Working at his kitchen table, using an old phonograph and an Erector set, Otto Wichterle invented the soft contact lens and the process to manufacture it. In addition to being more comfortable than traditional glass or hard plastic lenses, Wichterle's lenses were less expensive, required a shorter adjustment period, and could be worn for longer periods of time.
Born in Prostjov, Moravia, Wichterle earned his Ph.D. from the Prague Institute of Chemical Technology (ICT). He worked as a professor at ICT in the 1950s creating a material suitable for eye implants known as hydroxy ethyl methacrylate, or HEMA, a polymer gel that absorbed water and was transparent.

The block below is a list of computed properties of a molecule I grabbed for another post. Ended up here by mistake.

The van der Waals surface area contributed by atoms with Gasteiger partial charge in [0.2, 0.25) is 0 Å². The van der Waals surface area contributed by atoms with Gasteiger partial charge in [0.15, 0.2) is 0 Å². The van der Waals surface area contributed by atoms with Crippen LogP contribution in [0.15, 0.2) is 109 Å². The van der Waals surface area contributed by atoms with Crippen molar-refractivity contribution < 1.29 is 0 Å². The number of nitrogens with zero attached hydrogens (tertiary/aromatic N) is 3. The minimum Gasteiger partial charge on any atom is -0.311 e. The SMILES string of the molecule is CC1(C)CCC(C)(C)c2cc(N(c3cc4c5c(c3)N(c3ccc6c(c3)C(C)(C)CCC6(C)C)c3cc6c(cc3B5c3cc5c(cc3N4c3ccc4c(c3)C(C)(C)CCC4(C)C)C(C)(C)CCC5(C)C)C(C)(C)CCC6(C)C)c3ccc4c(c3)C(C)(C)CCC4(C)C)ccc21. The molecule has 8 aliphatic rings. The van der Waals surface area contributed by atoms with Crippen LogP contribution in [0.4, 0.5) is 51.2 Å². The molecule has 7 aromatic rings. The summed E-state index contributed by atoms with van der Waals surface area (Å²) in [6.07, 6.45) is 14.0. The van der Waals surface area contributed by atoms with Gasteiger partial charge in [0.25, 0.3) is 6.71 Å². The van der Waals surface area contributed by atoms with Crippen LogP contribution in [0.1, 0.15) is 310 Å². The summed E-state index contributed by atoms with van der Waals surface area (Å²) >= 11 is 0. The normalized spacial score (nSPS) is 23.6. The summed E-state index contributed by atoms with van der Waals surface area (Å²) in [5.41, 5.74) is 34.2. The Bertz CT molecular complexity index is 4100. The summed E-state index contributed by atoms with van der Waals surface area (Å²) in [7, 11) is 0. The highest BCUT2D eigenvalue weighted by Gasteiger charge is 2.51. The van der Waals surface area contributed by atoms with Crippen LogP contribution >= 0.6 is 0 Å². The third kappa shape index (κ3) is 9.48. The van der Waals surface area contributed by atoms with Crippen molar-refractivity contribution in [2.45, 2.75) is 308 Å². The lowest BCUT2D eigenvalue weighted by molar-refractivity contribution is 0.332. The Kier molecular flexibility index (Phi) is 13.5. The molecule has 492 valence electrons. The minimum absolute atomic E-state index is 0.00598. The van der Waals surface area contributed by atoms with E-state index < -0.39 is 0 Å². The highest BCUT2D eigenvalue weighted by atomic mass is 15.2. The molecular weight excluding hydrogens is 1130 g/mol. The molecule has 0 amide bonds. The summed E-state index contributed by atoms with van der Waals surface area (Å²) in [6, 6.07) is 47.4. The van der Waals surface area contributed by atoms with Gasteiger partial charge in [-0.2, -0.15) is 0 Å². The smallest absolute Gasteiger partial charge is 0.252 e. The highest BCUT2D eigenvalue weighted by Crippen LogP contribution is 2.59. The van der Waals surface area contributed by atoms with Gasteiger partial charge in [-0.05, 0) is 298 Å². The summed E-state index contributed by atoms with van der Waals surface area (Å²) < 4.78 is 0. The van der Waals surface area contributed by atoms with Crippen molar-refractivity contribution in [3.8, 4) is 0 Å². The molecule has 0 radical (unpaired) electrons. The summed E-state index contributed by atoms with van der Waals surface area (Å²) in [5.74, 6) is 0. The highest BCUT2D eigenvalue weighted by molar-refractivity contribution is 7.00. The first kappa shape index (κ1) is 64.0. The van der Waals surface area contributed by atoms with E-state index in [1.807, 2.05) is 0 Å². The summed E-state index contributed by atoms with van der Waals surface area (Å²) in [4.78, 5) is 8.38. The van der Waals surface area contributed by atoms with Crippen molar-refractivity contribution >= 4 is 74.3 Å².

Forced to leave ICT in a political purge, Wichterle continued his work on hydrogels at home with his wife, a doctor. In 1961, using his homemade device, he developed a spin-casting process that used centrifugal force to forge HEMA into soft, pliable lenses. Wichterle and his wife produced 5,500 lenses within five months. He made little money from his invention because the Czech government owned the rights to his process. The government sold those rights to an American optometrist for $330,000.
In 1966, Bausch and Lomb purchased the rights for $3 million. More than 100 million people improve their vision with contact lenses.